A Brief Analysis of The Getty

Of the many compelling narratives explored by Joan Didion in The White Album, her essay on the J. Paul Getty Museum struck me especially. In keeping with the themes of the work as a whole, The Getty is short and outwardly impartial, with profound insights contained within its story and form.

Didion begins the essay with a description of what can be called the reality of the eponymous villa, which is that it is a “giddily splendid […] commemoration of high culture” that is “so immediately productive of crowds and jammed traffic that it can now be approached by appointment only” (74), the second point being an irony that resolves in the last paragraphs of the essay. Didion then cites reviews by the Los Angeles Times and New York Times that derisively compare the Getty to “nouveau-rich” dining rooms in upscale California communities. Immediately following this section there begins an exhausting critique of the Getty that comes not so much from Didion but from the critics and inhabitants of the upscale dining rooms, by proxy.
In this section there is a clever distance between the author and what is written, with many key words and phrases surrounded by quotation marks, almost sarcastically. This disassociation of the author and the text begins to build the confusion that ends up pervading the conclusion of the essay.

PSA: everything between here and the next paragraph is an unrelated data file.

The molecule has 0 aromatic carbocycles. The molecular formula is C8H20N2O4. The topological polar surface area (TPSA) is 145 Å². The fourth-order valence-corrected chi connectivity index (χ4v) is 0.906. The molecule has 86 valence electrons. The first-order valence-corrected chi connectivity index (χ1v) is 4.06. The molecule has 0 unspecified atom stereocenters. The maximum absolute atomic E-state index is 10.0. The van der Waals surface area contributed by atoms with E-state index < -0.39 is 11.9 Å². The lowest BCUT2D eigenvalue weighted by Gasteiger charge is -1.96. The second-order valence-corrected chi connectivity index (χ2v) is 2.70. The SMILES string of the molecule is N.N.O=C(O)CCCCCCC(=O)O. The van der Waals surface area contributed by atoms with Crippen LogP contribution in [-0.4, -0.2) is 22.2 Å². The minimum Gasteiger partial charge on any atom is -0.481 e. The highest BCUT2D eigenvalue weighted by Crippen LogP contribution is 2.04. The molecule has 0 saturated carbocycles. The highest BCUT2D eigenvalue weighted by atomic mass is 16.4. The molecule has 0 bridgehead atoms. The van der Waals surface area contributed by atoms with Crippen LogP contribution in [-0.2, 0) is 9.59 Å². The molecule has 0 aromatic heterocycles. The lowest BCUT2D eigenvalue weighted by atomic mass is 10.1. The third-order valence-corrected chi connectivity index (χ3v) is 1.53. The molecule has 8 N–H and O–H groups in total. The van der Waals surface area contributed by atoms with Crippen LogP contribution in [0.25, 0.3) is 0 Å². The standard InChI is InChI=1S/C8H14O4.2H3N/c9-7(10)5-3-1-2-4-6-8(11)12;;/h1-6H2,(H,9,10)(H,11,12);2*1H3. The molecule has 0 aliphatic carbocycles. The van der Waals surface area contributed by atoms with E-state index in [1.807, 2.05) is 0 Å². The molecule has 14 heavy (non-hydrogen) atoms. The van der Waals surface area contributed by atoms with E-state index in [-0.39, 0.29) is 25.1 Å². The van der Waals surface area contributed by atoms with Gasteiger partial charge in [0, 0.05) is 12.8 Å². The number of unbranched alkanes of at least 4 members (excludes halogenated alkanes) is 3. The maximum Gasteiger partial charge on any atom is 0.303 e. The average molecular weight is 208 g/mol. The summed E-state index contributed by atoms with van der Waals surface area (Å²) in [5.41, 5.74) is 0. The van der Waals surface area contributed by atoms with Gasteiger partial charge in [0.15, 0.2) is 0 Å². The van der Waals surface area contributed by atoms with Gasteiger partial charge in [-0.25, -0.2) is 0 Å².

On page 76, partway through the first paragraph, Didion moves away from this critique and shifts into what are apparently ideas of her own: that the Getty glorifies “opulent evidence of imperial power and acquisition” not for the sake of “bad taste” but instead to tell us “that we were never any better than we are and will never be any better than we were” and that this statement is what so deeply offends (or disturbs) the elites that criticized the Getty.

The words of Getty himself are then presented, following a concession about whether or not Getty’s intent for his museum matches Didion’s perception of its message, a further hint at the removal of the author from the text. With further quotations, Didion offers Getty’s refutation of his critics in which he takes (or at least claims to take) an anti-elitist stance. Didion grabs hold of Getty’s use of the word elitist in order to begin constructing the essay’s climactic insight.

This insight is one of what Didion calls “social secrets”, and it is hinted at in the very beginning of the essay. We are told that the Getty is immensely popular in the first paragraph of the first page, and are then immediately presented with a detailed account of its seemingly universal panning. This contradiction is seemingly ignored until Didion breaks through to clarity in the end of the essay, though the pieces of this epiphany are set throughout. Didion uses Getty’s words to attach the term elitist to the Getty’s critics, and then reverses the same words to imply that Getty fits a similar description. This confusion of contradicting opinions and observations is then ascribed to, rather than explained by, Didion’s assertion that “On the whole, ‘the critics’ distrust great wealth, but ‘the public’ does not. On the whole, “the critics” subscribe to the romantic view of man’s possibilities, but “the public” does not.” (78) This insight is very much a part of the particular flavor of 1960s cultural disorder and social upheaval that is depicted in The White Album as a whole, and in this way it slides seamlessly into the conceptual narrative that surrounds it.